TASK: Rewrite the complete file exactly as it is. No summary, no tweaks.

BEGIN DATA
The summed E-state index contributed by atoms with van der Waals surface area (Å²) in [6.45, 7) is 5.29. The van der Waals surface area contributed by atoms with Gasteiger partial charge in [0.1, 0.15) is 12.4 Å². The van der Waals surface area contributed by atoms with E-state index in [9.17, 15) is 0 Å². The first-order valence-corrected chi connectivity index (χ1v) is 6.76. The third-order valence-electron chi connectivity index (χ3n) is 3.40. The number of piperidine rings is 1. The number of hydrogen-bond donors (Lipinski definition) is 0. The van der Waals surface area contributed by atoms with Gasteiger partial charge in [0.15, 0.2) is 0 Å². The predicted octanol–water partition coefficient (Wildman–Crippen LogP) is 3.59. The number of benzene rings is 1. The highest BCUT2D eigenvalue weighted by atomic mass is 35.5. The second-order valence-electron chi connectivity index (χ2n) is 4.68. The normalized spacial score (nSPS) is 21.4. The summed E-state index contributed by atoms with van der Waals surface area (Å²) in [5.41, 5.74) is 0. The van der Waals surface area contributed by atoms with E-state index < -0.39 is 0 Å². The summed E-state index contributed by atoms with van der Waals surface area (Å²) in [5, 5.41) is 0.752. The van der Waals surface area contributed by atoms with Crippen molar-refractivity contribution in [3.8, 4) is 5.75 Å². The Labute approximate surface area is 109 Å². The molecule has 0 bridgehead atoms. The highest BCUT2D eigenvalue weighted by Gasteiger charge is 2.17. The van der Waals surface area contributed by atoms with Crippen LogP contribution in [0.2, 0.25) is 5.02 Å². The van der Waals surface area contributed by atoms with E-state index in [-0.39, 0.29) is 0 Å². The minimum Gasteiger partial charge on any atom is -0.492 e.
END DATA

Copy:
The summed E-state index contributed by atoms with van der Waals surface area (Å²) in [6.45, 7) is 5.29. The van der Waals surface area contributed by atoms with Gasteiger partial charge in [0.1, 0.15) is 12.4 Å². The van der Waals surface area contributed by atoms with E-state index in [9.17, 15) is 0 Å². The first-order valence-corrected chi connectivity index (χ1v) is 6.76. The third-order valence-electron chi connectivity index (χ3n) is 3.40. The number of piperidine rings is 1. The number of hydrogen-bond donors (Lipinski definition) is 0. The van der Waals surface area contributed by atoms with Gasteiger partial charge in [0.15, 0.2) is 0 Å². The predicted octanol–water partition coefficient (Wildman–Crippen LogP) is 3.59. The number of benzene rings is 1. The highest BCUT2D eigenvalue weighted by atomic mass is 35.5. The second-order valence-electron chi connectivity index (χ2n) is 4.68. The normalized spacial score (nSPS) is 21.4. The summed E-state index contributed by atoms with van der Waals surface area (Å²) in [5.41, 5.74) is 0. The van der Waals surface area contributed by atoms with E-state index < -0.39 is 0 Å². The summed E-state index contributed by atoms with van der Waals surface area (Å²) in [5, 5.41) is 0.752. The van der Waals surface area contributed by atoms with Crippen molar-refractivity contribution in [3.8, 4) is 5.75 Å². The Labute approximate surface area is 109 Å². The molecule has 0 bridgehead atoms. The highest BCUT2D eigenvalue weighted by Gasteiger charge is 2.17. The van der Waals surface area contributed by atoms with Crippen LogP contribution in [0.2, 0.25) is 5.02 Å². The van der Waals surface area contributed by atoms with E-state index in [-0.39, 0.29) is 0 Å². The minimum Gasteiger partial charge on any atom is -0.492 e.